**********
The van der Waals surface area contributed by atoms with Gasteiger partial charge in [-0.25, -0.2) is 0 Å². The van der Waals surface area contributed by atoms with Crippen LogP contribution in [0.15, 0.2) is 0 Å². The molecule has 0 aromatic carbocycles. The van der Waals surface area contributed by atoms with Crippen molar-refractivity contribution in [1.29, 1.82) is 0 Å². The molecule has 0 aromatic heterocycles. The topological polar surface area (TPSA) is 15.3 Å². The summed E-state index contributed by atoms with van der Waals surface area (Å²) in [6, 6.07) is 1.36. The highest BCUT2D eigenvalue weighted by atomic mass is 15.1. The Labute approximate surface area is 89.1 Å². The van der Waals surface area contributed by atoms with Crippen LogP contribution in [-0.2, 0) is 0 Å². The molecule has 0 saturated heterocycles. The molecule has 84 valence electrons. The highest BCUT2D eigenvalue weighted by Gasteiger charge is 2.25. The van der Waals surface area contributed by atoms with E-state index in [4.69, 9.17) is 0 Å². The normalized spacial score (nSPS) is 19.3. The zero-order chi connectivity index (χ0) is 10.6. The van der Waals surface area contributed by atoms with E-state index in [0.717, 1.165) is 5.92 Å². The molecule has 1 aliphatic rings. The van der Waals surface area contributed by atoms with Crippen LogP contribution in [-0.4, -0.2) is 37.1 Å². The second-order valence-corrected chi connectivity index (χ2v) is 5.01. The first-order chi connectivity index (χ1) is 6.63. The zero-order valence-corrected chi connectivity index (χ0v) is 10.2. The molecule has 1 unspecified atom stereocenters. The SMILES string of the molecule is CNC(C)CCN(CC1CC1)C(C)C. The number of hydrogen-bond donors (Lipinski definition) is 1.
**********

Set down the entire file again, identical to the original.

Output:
The van der Waals surface area contributed by atoms with Gasteiger partial charge in [-0.25, -0.2) is 0 Å². The van der Waals surface area contributed by atoms with Crippen LogP contribution in [0.15, 0.2) is 0 Å². The molecule has 0 aromatic carbocycles. The van der Waals surface area contributed by atoms with Crippen molar-refractivity contribution in [1.29, 1.82) is 0 Å². The molecule has 0 aromatic heterocycles. The topological polar surface area (TPSA) is 15.3 Å². The summed E-state index contributed by atoms with van der Waals surface area (Å²) in [6, 6.07) is 1.36. The highest BCUT2D eigenvalue weighted by atomic mass is 15.1. The Labute approximate surface area is 89.1 Å². The van der Waals surface area contributed by atoms with Crippen LogP contribution in [-0.2, 0) is 0 Å². The molecule has 0 saturated heterocycles. The molecule has 84 valence electrons. The highest BCUT2D eigenvalue weighted by Gasteiger charge is 2.25. The van der Waals surface area contributed by atoms with E-state index in [4.69, 9.17) is 0 Å². The normalized spacial score (nSPS) is 19.3. The zero-order chi connectivity index (χ0) is 10.6. The van der Waals surface area contributed by atoms with E-state index in [0.717, 1.165) is 5.92 Å². The molecule has 1 aliphatic rings. The van der Waals surface area contributed by atoms with Crippen LogP contribution in [-0.4, -0.2) is 37.1 Å². The second-order valence-corrected chi connectivity index (χ2v) is 5.01. The first-order chi connectivity index (χ1) is 6.63. The zero-order valence-corrected chi connectivity index (χ0v) is 10.2. The molecule has 1 unspecified atom stereocenters. The SMILES string of the molecule is CNC(C)CCN(CC1CC1)C(C)C. The number of hydrogen-bond donors (Lipinski definition) is 1.